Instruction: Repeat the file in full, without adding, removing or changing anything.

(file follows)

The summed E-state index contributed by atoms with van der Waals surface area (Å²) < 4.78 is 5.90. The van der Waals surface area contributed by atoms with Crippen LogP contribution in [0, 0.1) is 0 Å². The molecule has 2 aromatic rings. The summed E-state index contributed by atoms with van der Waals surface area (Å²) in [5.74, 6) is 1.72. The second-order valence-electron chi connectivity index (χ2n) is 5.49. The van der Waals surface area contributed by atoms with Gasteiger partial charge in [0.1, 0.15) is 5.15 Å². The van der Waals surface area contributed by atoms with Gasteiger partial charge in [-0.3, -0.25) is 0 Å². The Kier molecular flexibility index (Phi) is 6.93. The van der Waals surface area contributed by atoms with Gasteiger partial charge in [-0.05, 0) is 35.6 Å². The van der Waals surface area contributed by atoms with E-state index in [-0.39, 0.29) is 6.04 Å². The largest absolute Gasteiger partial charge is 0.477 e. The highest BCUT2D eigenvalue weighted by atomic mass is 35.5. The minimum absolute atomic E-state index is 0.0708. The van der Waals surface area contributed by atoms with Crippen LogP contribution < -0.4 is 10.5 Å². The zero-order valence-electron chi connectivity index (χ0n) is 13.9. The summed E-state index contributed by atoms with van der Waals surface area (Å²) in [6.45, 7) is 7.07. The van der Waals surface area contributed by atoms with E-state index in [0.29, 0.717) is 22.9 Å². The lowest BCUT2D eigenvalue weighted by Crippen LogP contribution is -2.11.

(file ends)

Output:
The summed E-state index contributed by atoms with van der Waals surface area (Å²) < 4.78 is 5.90. The van der Waals surface area contributed by atoms with Crippen LogP contribution in [0, 0.1) is 0 Å². The molecule has 2 aromatic rings. The summed E-state index contributed by atoms with van der Waals surface area (Å²) in [5.74, 6) is 1.72. The second-order valence-electron chi connectivity index (χ2n) is 5.49. The van der Waals surface area contributed by atoms with Gasteiger partial charge in [0.1, 0.15) is 5.15 Å². The van der Waals surface area contributed by atoms with Gasteiger partial charge in [-0.3, -0.25) is 0 Å². The Kier molecular flexibility index (Phi) is 6.93. The van der Waals surface area contributed by atoms with Gasteiger partial charge in [-0.05, 0) is 35.6 Å². The van der Waals surface area contributed by atoms with E-state index in [-0.39, 0.29) is 6.04 Å². The largest absolute Gasteiger partial charge is 0.477 e. The highest BCUT2D eigenvalue weighted by atomic mass is 35.5. The minimum absolute atomic E-state index is 0.0708. The van der Waals surface area contributed by atoms with Crippen LogP contribution < -0.4 is 10.5 Å². The zero-order valence-electron chi connectivity index (χ0n) is 13.9. The summed E-state index contributed by atoms with van der Waals surface area (Å²) in [6.45, 7) is 7.07. The van der Waals surface area contributed by atoms with E-state index in [0.29, 0.717) is 22.9 Å². The lowest BCUT2D eigenvalue weighted by Crippen LogP contribution is -2.11.